Why is the LED lighting industry abuzz with light emitting diode chips on boards (LED bBs)? What makes these the current favourite? Which applications are these good for and for which ones should these be avoided? Most importantly, what are the factors based on which you should choose the right LED COB chip? These are some questions I have tried to answer here.
Before we get down to discussing the parameters based on which you should choose your LED chip—mainly COB LED—let me give you a perspective of the different technologies that power different type of LEDs.
DIP LEDs. Dual inline package (DIP) LED technology, as shown in Fig. 1, is likely what you think of when you picture a LED. It has been around for more than 50 years. Though it is old, DIP LEDs are far from outdated as these are still used extensively for large signs and displays.
These LEDs are typically found in electronic and electrical gadgets as indicator lights because of their low cost, high brightness and ease of install. DIP LEDs generally produce between three lumens and four lumens per LED.
SMD LED chips. SMD, or surface mounted device, chips (Fig. 2) have become very popular due to their versatility. These are much smaller in comparison to DIP. SMD LEDs have been used to create everything from light bulbs to strip lights.
SMD chips have the ability to put three diodes on the same chip. When a chip includes a red, green and blue diode, you have a chip that can create any colour you want by adjusting the level of output from each individual diode on the chip. Because these are bright and can change colours, these chips are used extensively for LED strip lights and light bulbs.
COB LEDs. COB chips have multiple diodes (more than three) on the same wafer. This is where the similarities between SMD and COB end. In fact, on every COB chip (Fig. 3) there are multiple diodes.
While SMD requires a circuit for every diode included on the chip, a COB device has only one circuit with two contacts for the entire chip, regardless of the number of diodes. This single-circuit design, regardless of the number of diodes on the chip, leads to design simplicity.
More importantly, LED COB has improved lumen-per-watt ratios in comparison to other LED technologies such as DIP and SMD. Unfortunately, the big drawback of COB (due to single-circuit design) is that multiple channels are necessary to adjust individual levels of light output to create colour-changing effects. Thus, LED COB lighting is powerful and efficient for single-colour applications, but cannot be used to create colour-changing lights.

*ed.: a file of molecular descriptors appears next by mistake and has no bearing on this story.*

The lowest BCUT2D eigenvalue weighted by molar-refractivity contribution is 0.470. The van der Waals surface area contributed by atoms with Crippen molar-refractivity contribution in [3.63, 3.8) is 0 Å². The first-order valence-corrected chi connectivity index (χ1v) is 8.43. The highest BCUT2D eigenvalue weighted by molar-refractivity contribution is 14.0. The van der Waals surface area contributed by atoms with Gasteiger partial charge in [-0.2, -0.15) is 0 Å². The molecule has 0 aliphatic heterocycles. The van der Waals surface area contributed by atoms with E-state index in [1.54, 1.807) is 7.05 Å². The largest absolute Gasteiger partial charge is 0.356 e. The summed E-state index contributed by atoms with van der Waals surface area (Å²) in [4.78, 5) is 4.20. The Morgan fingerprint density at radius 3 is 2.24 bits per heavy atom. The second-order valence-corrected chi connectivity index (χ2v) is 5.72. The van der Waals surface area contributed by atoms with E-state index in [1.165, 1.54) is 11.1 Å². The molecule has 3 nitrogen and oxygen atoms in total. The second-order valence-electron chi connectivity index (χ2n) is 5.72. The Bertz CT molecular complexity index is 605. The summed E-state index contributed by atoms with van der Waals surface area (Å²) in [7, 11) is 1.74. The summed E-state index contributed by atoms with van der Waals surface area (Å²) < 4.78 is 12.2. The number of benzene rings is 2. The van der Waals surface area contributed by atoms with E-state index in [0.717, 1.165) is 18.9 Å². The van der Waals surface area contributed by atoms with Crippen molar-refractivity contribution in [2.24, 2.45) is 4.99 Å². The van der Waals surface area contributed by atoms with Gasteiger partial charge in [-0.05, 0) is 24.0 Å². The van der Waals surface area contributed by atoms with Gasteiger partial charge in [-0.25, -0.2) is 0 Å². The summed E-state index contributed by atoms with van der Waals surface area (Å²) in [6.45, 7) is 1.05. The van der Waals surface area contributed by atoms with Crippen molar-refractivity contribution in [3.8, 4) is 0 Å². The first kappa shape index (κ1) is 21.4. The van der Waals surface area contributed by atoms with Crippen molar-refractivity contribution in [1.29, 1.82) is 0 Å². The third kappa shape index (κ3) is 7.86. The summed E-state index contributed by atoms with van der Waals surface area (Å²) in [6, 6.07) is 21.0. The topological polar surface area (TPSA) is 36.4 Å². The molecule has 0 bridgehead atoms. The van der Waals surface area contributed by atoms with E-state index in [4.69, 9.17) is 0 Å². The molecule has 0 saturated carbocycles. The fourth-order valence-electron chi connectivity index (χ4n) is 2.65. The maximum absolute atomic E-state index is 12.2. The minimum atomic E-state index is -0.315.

LED COB chips vary widely in their applications and thus different chips require different wattage, voltage and produce vastly different lumen counts. However, LED COB chips have good lumens per watt ratio, starting typically from 80 lumens per watt minimum and going up to 100 lumens per watt or more. This attribute of high efficiency makes these a clear favourite for all applications running on batteries, including mobile phones, cameras and more.
MCOB LEDs. A variant of COB is now gaining popularity—MCOB or multiple chip on board. MCOB devices (Fig. 4) are very similar to COB chips in their application and are essentially multiple COB chips together in series. MCOB devices produce a lot of light and are even better than COBs for low-wattage applications. MCOB is a very new technology at this point that not many manufacturers are producing, but will likely catch on.
Why COB LEDs
From the above, it is clear that COBs are one of the best options available. These promise to lower the overall cost of LED luminaires by providing several benefits, such as greater design flexibility, better light distribution and simpler manufacturing process. Here is why:
1. COBs produce less heat as compared to other forms of LEDs. This, in turn, results in higher efficiency. Better thermal dissipation is achieved because the LEDs are directly mounted on an aluminium sheet, which, in turn, offers better heat dissipation as compared to other materials.
2. COBs have a lower failure rate because spot soldering is no longer required as it is built directly on to the PCB.
3. Another major factor is that, typically COBs have a much wider beam angle and thereby a higher colour rendering index (CRI). This makes these a preferred choice for outdoor lighting luminaries such as streetlights.
4. It is also possible for COB LED package to be assembled in the heat-sink directly. In such a scenario, a separate mounting and PCB are not required.